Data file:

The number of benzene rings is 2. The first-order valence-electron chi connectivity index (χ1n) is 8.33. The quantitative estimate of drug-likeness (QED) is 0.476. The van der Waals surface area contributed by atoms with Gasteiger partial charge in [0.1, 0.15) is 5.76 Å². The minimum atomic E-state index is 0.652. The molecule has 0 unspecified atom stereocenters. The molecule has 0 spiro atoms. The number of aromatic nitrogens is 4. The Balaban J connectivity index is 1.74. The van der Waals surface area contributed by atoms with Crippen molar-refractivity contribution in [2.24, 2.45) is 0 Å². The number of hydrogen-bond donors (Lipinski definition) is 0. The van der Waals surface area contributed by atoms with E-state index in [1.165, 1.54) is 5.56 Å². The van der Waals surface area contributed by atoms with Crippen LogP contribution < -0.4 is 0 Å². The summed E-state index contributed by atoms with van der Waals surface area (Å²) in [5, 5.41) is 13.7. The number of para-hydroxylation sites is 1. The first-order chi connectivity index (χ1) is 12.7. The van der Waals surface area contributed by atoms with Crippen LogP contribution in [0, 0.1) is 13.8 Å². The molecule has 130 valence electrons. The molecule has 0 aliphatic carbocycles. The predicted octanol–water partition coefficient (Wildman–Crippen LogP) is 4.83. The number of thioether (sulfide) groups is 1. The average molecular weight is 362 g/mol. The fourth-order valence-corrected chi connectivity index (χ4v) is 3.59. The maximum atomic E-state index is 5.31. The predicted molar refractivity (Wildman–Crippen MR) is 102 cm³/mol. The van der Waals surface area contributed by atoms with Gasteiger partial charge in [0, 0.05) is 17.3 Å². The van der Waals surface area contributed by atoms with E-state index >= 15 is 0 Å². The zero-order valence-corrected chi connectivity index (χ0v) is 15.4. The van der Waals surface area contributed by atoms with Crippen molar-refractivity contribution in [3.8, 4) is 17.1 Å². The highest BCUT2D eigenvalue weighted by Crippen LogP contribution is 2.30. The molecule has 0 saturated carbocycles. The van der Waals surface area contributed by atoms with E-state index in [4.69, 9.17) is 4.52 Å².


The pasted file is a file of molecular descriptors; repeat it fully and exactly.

The number of benzene rings is 2. The first-order valence-electron chi connectivity index (χ1n) is 8.33. The quantitative estimate of drug-likeness (QED) is 0.476. The van der Waals surface area contributed by atoms with Gasteiger partial charge in [0.1, 0.15) is 5.76 Å². The minimum atomic E-state index is 0.652. The molecule has 0 unspecified atom stereocenters. The molecule has 0 spiro atoms. The number of aromatic nitrogens is 4. The Balaban J connectivity index is 1.74. The van der Waals surface area contributed by atoms with Crippen molar-refractivity contribution in [2.24, 2.45) is 0 Å². The number of hydrogen-bond donors (Lipinski definition) is 0. The van der Waals surface area contributed by atoms with E-state index in [1.165, 1.54) is 5.56 Å². The van der Waals surface area contributed by atoms with Crippen LogP contribution < -0.4 is 0 Å². The summed E-state index contributed by atoms with van der Waals surface area (Å²) in [5, 5.41) is 13.7. The number of para-hydroxylation sites is 1. The first-order chi connectivity index (χ1) is 12.7. The van der Waals surface area contributed by atoms with Crippen LogP contribution in [0, 0.1) is 13.8 Å². The molecule has 130 valence electrons. The molecule has 0 aliphatic carbocycles. The predicted octanol–water partition coefficient (Wildman–Crippen LogP) is 4.83. The number of thioether (sulfide) groups is 1. The average molecular weight is 362 g/mol. The fourth-order valence-corrected chi connectivity index (χ4v) is 3.59. The maximum atomic E-state index is 5.31. The predicted molar refractivity (Wildman–Crippen MR) is 102 cm³/mol. The van der Waals surface area contributed by atoms with Gasteiger partial charge in [0, 0.05) is 17.3 Å². The van der Waals surface area contributed by atoms with E-state index >= 15 is 0 Å². The zero-order valence-corrected chi connectivity index (χ0v) is 15.4. The van der Waals surface area contributed by atoms with Crippen molar-refractivity contribution in [3.8, 4) is 17.1 Å². The highest BCUT2D eigenvalue weighted by Crippen LogP contribution is 2.30. The molecule has 0 saturated carbocycles. The van der Waals surface area contributed by atoms with E-state index in [4.69, 9.17) is 4.52 Å².